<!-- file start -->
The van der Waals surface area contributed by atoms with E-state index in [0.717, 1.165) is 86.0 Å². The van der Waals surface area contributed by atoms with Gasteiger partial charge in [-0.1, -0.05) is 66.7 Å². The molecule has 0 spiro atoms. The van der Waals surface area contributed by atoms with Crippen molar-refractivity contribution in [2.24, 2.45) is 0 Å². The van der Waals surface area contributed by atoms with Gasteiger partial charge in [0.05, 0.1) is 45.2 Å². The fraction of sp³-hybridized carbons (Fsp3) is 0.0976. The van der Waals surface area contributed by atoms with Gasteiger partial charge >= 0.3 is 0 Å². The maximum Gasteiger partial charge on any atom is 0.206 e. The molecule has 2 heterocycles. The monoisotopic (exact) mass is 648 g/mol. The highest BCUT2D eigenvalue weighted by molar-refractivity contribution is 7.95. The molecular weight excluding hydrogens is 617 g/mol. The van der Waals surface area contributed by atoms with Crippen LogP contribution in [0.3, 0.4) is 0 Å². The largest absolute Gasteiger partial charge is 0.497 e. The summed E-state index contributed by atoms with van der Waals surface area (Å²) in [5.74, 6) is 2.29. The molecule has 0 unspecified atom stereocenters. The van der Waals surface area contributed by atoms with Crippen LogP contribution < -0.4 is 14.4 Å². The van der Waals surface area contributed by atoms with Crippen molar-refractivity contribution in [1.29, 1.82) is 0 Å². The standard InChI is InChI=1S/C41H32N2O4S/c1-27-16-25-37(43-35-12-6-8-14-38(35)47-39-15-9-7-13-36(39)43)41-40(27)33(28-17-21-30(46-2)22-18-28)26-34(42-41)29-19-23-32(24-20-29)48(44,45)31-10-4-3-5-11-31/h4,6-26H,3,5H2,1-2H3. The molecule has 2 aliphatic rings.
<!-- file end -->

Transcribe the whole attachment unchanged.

The van der Waals surface area contributed by atoms with E-state index in [0.717, 1.165) is 86.0 Å². The van der Waals surface area contributed by atoms with Gasteiger partial charge in [-0.1, -0.05) is 66.7 Å². The molecule has 0 spiro atoms. The van der Waals surface area contributed by atoms with Crippen molar-refractivity contribution in [2.24, 2.45) is 0 Å². The van der Waals surface area contributed by atoms with Gasteiger partial charge in [0.05, 0.1) is 45.2 Å². The fraction of sp³-hybridized carbons (Fsp3) is 0.0976. The van der Waals surface area contributed by atoms with Gasteiger partial charge >= 0.3 is 0 Å². The maximum Gasteiger partial charge on any atom is 0.206 e. The molecule has 2 heterocycles. The monoisotopic (exact) mass is 648 g/mol. The highest BCUT2D eigenvalue weighted by molar-refractivity contribution is 7.95. The molecular weight excluding hydrogens is 617 g/mol. The van der Waals surface area contributed by atoms with Crippen LogP contribution in [0.3, 0.4) is 0 Å². The largest absolute Gasteiger partial charge is 0.497 e. The summed E-state index contributed by atoms with van der Waals surface area (Å²) in [5.74, 6) is 2.29. The molecule has 0 unspecified atom stereocenters. The van der Waals surface area contributed by atoms with Crippen LogP contribution < -0.4 is 14.4 Å². The van der Waals surface area contributed by atoms with Crippen molar-refractivity contribution in [1.29, 1.82) is 0 Å². The standard InChI is InChI=1S/C41H32N2O4S/c1-27-16-25-37(43-35-12-6-8-14-38(35)47-39-15-9-7-13-36(39)43)41-40(27)33(28-17-21-30(46-2)22-18-28)26-34(42-41)29-19-23-32(24-20-29)48(44,45)31-10-4-3-5-11-31/h4,6-26H,3,5H2,1-2H3. The molecule has 2 aliphatic rings.